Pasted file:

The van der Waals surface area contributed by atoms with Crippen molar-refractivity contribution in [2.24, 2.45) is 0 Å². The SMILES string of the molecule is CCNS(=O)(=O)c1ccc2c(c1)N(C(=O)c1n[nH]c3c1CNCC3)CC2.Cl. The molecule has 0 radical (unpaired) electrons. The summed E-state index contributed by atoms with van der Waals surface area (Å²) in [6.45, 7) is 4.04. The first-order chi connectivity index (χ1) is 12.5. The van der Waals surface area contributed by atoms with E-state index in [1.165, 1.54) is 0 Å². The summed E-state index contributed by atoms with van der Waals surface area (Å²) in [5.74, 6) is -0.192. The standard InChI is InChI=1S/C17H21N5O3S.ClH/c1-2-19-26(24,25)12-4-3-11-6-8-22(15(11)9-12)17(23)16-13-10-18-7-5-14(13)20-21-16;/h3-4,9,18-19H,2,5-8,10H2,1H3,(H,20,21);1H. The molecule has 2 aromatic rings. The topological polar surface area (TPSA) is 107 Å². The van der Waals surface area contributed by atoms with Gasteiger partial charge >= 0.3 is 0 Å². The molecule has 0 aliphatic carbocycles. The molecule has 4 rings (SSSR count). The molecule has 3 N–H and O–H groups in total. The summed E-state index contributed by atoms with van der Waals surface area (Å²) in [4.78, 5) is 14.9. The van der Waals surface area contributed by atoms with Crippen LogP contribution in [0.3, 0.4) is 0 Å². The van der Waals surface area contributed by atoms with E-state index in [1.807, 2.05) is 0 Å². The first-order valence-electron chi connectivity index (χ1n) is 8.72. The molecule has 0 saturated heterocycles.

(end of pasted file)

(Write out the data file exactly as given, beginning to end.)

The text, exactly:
The van der Waals surface area contributed by atoms with Crippen molar-refractivity contribution in [2.24, 2.45) is 0 Å². The SMILES string of the molecule is CCNS(=O)(=O)c1ccc2c(c1)N(C(=O)c1n[nH]c3c1CNCC3)CC2.Cl. The molecule has 0 radical (unpaired) electrons. The summed E-state index contributed by atoms with van der Waals surface area (Å²) in [6.45, 7) is 4.04. The first-order chi connectivity index (χ1) is 12.5. The van der Waals surface area contributed by atoms with E-state index in [1.165, 1.54) is 0 Å². The summed E-state index contributed by atoms with van der Waals surface area (Å²) in [5.74, 6) is -0.192. The standard InChI is InChI=1S/C17H21N5O3S.ClH/c1-2-19-26(24,25)12-4-3-11-6-8-22(15(11)9-12)17(23)16-13-10-18-7-5-14(13)20-21-16;/h3-4,9,18-19H,2,5-8,10H2,1H3,(H,20,21);1H. The molecule has 2 aromatic rings. The topological polar surface area (TPSA) is 107 Å². The van der Waals surface area contributed by atoms with Gasteiger partial charge >= 0.3 is 0 Å². The molecule has 0 aliphatic carbocycles. The molecule has 4 rings (SSSR count). The molecule has 3 N–H and O–H groups in total. The summed E-state index contributed by atoms with van der Waals surface area (Å²) in [4.78, 5) is 14.9. The van der Waals surface area contributed by atoms with Crippen LogP contribution in [0.3, 0.4) is 0 Å². The van der Waals surface area contributed by atoms with E-state index in [1.807, 2.05) is 0 Å². The first-order valence-electron chi connectivity index (χ1n) is 8.72. The molecule has 0 saturated heterocycles.